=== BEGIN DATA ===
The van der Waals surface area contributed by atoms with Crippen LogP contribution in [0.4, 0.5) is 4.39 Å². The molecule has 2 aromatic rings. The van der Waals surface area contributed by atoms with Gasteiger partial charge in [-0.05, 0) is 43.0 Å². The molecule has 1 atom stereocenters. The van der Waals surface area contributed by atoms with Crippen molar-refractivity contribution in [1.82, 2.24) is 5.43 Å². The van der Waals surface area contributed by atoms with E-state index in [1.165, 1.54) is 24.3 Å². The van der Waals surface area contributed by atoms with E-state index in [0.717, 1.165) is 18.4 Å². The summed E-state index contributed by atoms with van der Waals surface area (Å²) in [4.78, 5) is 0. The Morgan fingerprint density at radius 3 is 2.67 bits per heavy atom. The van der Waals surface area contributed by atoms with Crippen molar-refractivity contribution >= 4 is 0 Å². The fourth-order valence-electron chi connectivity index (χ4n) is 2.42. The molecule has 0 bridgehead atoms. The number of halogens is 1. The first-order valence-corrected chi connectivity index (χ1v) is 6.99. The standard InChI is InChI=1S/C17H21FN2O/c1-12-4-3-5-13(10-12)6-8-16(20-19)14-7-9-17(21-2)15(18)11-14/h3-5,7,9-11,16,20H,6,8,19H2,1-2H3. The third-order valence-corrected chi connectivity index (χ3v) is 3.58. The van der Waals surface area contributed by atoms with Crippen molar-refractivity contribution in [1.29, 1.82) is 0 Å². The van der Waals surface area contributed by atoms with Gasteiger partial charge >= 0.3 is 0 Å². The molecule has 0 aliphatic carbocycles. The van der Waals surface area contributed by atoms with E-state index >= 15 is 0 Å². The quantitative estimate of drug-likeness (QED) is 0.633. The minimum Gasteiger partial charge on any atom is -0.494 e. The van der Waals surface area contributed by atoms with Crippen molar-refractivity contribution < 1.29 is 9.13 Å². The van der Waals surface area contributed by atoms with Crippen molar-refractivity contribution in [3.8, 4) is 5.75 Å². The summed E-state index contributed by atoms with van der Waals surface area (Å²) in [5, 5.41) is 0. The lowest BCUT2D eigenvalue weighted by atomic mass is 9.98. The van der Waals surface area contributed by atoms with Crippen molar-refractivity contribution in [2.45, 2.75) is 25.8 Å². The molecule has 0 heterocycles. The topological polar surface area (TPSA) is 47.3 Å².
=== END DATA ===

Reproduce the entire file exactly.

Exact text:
The van der Waals surface area contributed by atoms with Crippen LogP contribution in [0.4, 0.5) is 4.39 Å². The molecule has 2 aromatic rings. The van der Waals surface area contributed by atoms with Gasteiger partial charge in [-0.05, 0) is 43.0 Å². The molecule has 1 atom stereocenters. The van der Waals surface area contributed by atoms with Crippen molar-refractivity contribution in [1.82, 2.24) is 5.43 Å². The van der Waals surface area contributed by atoms with E-state index in [1.165, 1.54) is 24.3 Å². The van der Waals surface area contributed by atoms with E-state index in [0.717, 1.165) is 18.4 Å². The summed E-state index contributed by atoms with van der Waals surface area (Å²) in [4.78, 5) is 0. The Morgan fingerprint density at radius 3 is 2.67 bits per heavy atom. The van der Waals surface area contributed by atoms with Crippen molar-refractivity contribution >= 4 is 0 Å². The fourth-order valence-electron chi connectivity index (χ4n) is 2.42. The molecule has 0 bridgehead atoms. The number of halogens is 1. The first-order valence-corrected chi connectivity index (χ1v) is 6.99. The standard InChI is InChI=1S/C17H21FN2O/c1-12-4-3-5-13(10-12)6-8-16(20-19)14-7-9-17(21-2)15(18)11-14/h3-5,7,9-11,16,20H,6,8,19H2,1-2H3. The third-order valence-corrected chi connectivity index (χ3v) is 3.58. The van der Waals surface area contributed by atoms with Crippen molar-refractivity contribution in [1.29, 1.82) is 0 Å². The van der Waals surface area contributed by atoms with Gasteiger partial charge >= 0.3 is 0 Å². The molecule has 0 aliphatic carbocycles. The van der Waals surface area contributed by atoms with E-state index >= 15 is 0 Å². The quantitative estimate of drug-likeness (QED) is 0.633. The minimum Gasteiger partial charge on any atom is -0.494 e. The van der Waals surface area contributed by atoms with Crippen molar-refractivity contribution < 1.29 is 9.13 Å². The van der Waals surface area contributed by atoms with Crippen molar-refractivity contribution in [3.8, 4) is 5.75 Å². The summed E-state index contributed by atoms with van der Waals surface area (Å²) in [5, 5.41) is 0. The lowest BCUT2D eigenvalue weighted by atomic mass is 9.98. The van der Waals surface area contributed by atoms with Crippen molar-refractivity contribution in [2.45, 2.75) is 25.8 Å². The molecule has 0 heterocycles. The topological polar surface area (TPSA) is 47.3 Å².